Friday, February 19, 2010: 8:30 AM-11:30 AM
Room 11B (San Diego Convention Center)The art within science can be an invaluable tool for engaging and transforming how the general public views science. A classic example is the multitude of genetically engineered florescent proteins that are expressed in bacteria and whose colonies have been used to create some amazing Petri plate art. The art in science, which captures the viewer’s eye, beacons the viewer to ask the inevitable question, How did they do that? or How do they know that? Hence, art can be an invaluable tool to stimulate scientific curiosity. The universe is our classroom; by studying aspects of the innate and the living, and on spatial scales from cells to stars, physical scientists continue to contribute to a better understanding of life, art, and the production of new art, an unexpected by-product of their research. This symposium will use art and what we know and want to know about art as a staging ground to provide insight into the why, where, and when painters and photographers created their masterpieces; how basic concepts and research in physics has contributed to new methods in art preservation and development of novel materials for art, and a better understanding of biological processes. This symposium will convey the spirit and dependence of art and science and how we can use elements of both worlds to pique scientific curiosity and nurture that curiosity into scientific literacy.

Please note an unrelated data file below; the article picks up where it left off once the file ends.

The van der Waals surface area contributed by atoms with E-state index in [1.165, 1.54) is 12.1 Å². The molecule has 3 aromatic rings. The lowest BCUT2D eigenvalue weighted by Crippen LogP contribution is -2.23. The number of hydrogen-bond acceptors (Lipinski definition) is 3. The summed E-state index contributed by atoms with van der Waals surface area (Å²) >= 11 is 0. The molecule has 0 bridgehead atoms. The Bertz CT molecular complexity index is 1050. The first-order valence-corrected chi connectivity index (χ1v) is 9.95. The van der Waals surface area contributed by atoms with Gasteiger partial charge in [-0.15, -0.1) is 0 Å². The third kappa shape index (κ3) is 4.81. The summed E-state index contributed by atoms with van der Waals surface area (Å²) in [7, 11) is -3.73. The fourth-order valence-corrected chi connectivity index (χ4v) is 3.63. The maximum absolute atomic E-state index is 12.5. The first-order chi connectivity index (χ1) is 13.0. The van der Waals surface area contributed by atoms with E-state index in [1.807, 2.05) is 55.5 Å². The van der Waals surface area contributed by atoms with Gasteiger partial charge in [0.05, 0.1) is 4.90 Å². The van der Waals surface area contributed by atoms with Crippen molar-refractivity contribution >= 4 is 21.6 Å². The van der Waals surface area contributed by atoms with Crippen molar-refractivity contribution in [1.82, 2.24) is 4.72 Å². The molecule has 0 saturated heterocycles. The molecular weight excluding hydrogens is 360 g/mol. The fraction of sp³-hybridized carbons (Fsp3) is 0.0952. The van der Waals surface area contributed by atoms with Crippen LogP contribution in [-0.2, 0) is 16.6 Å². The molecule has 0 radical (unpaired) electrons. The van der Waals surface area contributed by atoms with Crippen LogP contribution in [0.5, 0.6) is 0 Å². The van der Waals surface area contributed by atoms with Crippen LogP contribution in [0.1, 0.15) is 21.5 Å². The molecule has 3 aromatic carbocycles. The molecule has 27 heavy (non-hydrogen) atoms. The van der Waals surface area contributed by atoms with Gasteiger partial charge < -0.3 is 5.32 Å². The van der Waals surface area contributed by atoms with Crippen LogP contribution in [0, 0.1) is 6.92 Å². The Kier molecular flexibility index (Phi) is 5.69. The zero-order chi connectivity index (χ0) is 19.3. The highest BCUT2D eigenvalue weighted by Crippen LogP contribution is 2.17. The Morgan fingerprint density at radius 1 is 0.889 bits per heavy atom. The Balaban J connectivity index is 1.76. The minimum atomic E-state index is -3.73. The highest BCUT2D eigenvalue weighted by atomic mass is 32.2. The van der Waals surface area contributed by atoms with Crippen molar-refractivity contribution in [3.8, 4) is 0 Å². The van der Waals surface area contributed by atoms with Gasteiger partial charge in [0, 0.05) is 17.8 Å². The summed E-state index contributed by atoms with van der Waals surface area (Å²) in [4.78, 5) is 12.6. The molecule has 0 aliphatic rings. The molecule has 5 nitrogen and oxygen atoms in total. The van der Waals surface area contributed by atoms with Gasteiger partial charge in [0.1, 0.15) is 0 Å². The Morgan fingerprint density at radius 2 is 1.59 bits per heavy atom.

Christopher M. Smith, Center for Theoretical Biological Physics
Herbert Levine, University of California